Idaho's legislative session gets underway
| January 15, 2023 1:00 AM
The 2023 legislative session had an auspicious start due to the festivities surrounding the inauguration of our governor. Every four years the statewide election brings the opportunity for citizens and legislators to gather together on the front steps of the Capitol Building and witness the swearing in of our constitutional officers.
A day prior to the inauguration, a joint committee of senators and representatives met to begin the process of projecting the revenue that the state should expect to receive in the next three upcoming fiscal years. This task is always a challenge, but this year it presented a greater challenge than normal due to the turnover in the Legislature. Because of redistricting and electoral results, 15 of the 18 members on the committee were new to the process. Some were experienced legislators, but the experience of forecasting the state’s revenues was foreign to a majority of the committee. Add to this inexperience a very volatile economy in the throes of a burgeoning recession, and yet still experiencing a growth in population.
For context, and metrics to evaluate future revenue, a number of different groups and economists presented to the committee. Legislative staff, state agency economists, major industry representatives, and state universities all offered their prognostications on the strength of the economy for the next three years.
While there were many differences between the conclusions each reached, one common theme that all repeated was that we are currently in an economic slowdown and that we should continue to expect a downturn in our economy in the next 12 months. The upside to this projection is that Idaho is well-positioned to endure a downturn with only minor effects on our economy and that a major disruption is highly unlikely.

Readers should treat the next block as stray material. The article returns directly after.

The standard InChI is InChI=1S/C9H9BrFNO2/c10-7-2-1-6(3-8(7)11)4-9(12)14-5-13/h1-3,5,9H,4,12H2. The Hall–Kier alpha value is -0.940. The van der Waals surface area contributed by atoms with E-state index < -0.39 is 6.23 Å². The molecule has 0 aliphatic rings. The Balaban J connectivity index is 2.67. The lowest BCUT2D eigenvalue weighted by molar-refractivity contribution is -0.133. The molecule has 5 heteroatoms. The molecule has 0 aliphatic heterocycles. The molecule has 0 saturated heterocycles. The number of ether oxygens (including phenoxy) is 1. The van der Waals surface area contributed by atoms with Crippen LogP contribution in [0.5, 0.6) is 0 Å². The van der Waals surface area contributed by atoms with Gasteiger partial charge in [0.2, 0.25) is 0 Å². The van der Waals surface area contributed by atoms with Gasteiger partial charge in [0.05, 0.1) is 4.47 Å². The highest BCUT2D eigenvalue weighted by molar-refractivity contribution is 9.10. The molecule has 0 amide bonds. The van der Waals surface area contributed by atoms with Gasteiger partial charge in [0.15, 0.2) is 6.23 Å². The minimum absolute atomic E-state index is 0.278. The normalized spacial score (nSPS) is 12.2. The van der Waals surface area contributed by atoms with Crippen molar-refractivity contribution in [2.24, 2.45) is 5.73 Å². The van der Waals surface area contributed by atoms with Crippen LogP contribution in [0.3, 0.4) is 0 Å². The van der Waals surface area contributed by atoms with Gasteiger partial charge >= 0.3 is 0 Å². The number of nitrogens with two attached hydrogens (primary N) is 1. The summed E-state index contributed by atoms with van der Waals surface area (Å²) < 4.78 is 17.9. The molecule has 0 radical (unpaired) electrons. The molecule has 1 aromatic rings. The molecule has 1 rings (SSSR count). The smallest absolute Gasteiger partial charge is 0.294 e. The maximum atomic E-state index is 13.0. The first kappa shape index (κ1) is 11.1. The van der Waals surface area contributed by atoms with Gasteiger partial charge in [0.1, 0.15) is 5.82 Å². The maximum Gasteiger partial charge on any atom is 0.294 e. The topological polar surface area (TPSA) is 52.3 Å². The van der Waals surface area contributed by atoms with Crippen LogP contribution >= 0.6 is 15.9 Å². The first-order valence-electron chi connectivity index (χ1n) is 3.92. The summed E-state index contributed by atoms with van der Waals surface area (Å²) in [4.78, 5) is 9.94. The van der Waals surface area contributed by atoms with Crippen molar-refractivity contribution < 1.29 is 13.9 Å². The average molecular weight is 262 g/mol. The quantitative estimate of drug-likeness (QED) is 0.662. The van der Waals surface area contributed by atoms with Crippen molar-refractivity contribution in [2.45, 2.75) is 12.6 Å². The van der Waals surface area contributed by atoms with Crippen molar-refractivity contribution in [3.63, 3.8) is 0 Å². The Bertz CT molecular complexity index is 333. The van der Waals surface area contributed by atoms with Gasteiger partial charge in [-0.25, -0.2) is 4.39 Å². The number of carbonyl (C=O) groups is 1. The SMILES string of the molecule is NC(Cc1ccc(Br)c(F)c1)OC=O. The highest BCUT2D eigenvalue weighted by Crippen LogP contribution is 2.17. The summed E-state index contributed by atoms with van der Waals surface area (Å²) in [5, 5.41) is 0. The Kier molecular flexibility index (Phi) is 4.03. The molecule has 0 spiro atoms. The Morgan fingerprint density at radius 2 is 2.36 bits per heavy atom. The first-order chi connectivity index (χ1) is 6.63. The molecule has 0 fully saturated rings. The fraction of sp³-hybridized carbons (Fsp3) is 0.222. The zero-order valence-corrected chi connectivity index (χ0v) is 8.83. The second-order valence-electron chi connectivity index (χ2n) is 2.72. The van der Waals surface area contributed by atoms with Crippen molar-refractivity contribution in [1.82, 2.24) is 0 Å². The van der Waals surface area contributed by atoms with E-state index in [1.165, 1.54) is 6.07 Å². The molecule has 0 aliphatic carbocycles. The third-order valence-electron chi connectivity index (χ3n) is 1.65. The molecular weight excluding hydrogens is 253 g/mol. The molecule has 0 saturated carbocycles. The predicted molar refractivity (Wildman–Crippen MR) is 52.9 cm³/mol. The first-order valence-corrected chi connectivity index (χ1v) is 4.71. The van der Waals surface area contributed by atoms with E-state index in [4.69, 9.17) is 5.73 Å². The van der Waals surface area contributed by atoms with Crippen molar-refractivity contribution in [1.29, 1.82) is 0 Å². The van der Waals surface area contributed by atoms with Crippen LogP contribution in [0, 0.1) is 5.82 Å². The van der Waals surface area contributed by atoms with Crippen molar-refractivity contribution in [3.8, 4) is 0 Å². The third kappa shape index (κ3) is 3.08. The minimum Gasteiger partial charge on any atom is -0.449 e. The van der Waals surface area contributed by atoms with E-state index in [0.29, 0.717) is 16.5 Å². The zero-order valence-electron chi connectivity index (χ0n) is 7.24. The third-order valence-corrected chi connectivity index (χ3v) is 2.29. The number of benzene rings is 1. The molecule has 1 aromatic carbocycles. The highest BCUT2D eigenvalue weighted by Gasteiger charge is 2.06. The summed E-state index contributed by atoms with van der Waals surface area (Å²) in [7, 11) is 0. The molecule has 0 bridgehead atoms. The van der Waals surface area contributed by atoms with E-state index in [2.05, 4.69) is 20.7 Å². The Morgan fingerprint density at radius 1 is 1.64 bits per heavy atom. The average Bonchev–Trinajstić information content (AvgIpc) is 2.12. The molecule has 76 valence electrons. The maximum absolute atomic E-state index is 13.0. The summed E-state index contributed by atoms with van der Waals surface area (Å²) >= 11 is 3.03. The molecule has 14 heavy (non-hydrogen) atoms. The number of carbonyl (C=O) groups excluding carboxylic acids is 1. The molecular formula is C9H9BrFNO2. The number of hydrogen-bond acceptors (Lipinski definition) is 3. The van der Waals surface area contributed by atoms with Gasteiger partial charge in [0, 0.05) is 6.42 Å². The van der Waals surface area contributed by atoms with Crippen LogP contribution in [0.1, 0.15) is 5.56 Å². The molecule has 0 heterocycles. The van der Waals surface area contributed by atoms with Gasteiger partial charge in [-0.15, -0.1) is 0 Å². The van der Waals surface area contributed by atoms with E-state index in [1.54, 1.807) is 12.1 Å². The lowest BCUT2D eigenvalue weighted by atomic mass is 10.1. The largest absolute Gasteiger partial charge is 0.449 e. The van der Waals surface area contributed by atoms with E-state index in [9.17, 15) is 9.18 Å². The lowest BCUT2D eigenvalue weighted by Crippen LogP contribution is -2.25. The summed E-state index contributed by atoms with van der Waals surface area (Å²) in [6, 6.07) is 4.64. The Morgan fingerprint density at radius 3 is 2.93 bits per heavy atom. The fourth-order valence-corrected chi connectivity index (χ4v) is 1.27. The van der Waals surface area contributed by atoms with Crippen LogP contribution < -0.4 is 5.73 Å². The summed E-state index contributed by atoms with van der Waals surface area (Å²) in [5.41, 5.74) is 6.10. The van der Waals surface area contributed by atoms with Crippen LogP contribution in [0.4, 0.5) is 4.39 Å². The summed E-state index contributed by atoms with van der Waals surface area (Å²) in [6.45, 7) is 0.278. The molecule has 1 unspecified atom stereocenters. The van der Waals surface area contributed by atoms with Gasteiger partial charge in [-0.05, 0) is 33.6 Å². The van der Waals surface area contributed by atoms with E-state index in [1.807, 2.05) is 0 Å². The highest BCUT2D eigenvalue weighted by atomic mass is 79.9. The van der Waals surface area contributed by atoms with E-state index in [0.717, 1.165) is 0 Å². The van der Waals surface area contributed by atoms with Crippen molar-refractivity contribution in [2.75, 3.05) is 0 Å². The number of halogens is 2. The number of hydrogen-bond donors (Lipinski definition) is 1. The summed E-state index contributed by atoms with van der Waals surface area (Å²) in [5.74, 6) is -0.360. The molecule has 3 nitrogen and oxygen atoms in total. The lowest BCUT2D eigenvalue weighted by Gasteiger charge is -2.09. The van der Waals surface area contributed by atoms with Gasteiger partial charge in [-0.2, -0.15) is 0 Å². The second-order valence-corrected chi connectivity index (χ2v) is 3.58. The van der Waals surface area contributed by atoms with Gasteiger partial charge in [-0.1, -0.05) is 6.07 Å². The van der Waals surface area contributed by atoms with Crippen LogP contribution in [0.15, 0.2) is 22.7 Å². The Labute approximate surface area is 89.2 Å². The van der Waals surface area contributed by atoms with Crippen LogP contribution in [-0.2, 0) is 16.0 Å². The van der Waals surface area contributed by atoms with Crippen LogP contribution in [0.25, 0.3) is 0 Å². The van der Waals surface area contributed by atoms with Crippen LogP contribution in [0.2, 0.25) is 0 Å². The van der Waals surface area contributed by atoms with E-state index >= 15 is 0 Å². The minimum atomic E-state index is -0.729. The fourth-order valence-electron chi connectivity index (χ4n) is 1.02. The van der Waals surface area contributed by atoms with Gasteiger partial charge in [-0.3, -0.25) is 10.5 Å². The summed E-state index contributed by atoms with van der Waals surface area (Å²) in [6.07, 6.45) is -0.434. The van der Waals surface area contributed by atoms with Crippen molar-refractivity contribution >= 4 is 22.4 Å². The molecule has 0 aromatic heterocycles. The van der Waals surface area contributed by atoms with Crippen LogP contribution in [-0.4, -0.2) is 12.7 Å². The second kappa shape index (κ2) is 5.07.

The state revenues received in the past five out of six months have been below the projected amount and are starting to look like a developing trend as we start the second half of our fiscal year. National trends are showing signs of a recession, and there are expectations of increasing interest rates, comparatively higher inflation in the Mountain West, continued low unemployment rates, as well as continued strong job growth. Past eras of high inflation, similar to what we are experiencing, have shown that a prolonged rise in interest rates is needed to eradicate the high inflation and stabilize the economy.
With these factors in mind, the committee was asked to provide a projection for fiscal years 2024, 2025, as well as the remainder of 2023. The committee was given specific projections from the Governor’s Office, the Associated Taxpayers of Idaho, The State Tax Commission, and the universities as points of reference as they digested all the information and attempted to reach some sort of informed estimate about future revenues.
Of the professionals, the lowest overall estimate came from the Governor’s Office, which projected an ongoing decrease of -5.3% and -5.5% for 2023 and 2024, but projected an increase of 8.8% for 2025. The highest estimate was from the State Tax Commission, which had an increase of 4.5% in 2023 and a smaller increase of 2.9% in 2024.
Among the committee members, there was a great range of thought with the committee median showing a decrease of -1.4% in 2023, an increase of 2.3% in 2024, and another increase of 3.5% in 2025. Much of the disparity had to do with how each entity handled tax legislation passed in 2022. Whether or not an entity applied, or omitted, the further reduction of corporate and income taxes, the introduction of a flat tax, and the removal of $410mil from the sales tax revenue stream affected many of the projections.
In the end, the committee chose to recommend the governor’s projections. This was primarily because, after a discussion reconciling the new tax laws, it appeared to be the most viable in an uncertain landscape, and, secondarily, there was a preference to budget to a lower number in order to avoid realizing revenue lower than projected and potentially have a budget shortfall.
Ultimately, the Finance and Appropriation Committees will set the budgets according to their discretion, and both the House and Senate will vote on whether, or not, to accept those budgets. However, this exercise gives them a point of reference from their colleagues that can help frame their perspective when setting the budgets for upcoming years.